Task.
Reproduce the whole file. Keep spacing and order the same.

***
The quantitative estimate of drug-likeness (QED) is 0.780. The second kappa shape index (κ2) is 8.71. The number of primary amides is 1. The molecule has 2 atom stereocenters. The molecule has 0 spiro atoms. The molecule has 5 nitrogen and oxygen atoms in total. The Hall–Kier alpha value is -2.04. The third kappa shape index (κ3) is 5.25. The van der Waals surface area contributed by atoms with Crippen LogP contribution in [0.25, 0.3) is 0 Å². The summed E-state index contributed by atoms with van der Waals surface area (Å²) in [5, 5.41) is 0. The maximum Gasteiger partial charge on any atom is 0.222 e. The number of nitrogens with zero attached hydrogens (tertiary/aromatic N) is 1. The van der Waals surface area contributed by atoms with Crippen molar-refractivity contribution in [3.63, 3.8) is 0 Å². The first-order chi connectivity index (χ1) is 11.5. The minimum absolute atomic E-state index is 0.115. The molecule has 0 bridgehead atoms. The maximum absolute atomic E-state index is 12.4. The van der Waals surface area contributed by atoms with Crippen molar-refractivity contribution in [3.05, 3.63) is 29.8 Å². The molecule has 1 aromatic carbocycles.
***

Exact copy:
The quantitative estimate of drug-likeness (QED) is 0.780. The second kappa shape index (κ2) is 8.71. The number of primary amides is 1. The molecule has 2 atom stereocenters. The molecule has 0 spiro atoms. The molecule has 5 nitrogen and oxygen atoms in total. The Hall–Kier alpha value is -2.04. The third kappa shape index (κ3) is 5.25. The van der Waals surface area contributed by atoms with Crippen LogP contribution in [0.25, 0.3) is 0 Å². The summed E-state index contributed by atoms with van der Waals surface area (Å²) in [5, 5.41) is 0. The maximum Gasteiger partial charge on any atom is 0.222 e. The number of nitrogens with zero attached hydrogens (tertiary/aromatic N) is 1. The van der Waals surface area contributed by atoms with Crippen molar-refractivity contribution in [3.63, 3.8) is 0 Å². The first-order chi connectivity index (χ1) is 11.5. The minimum absolute atomic E-state index is 0.115. The molecule has 0 bridgehead atoms. The maximum absolute atomic E-state index is 12.4. The van der Waals surface area contributed by atoms with Crippen molar-refractivity contribution in [3.05, 3.63) is 29.8 Å². The molecule has 1 aromatic carbocycles.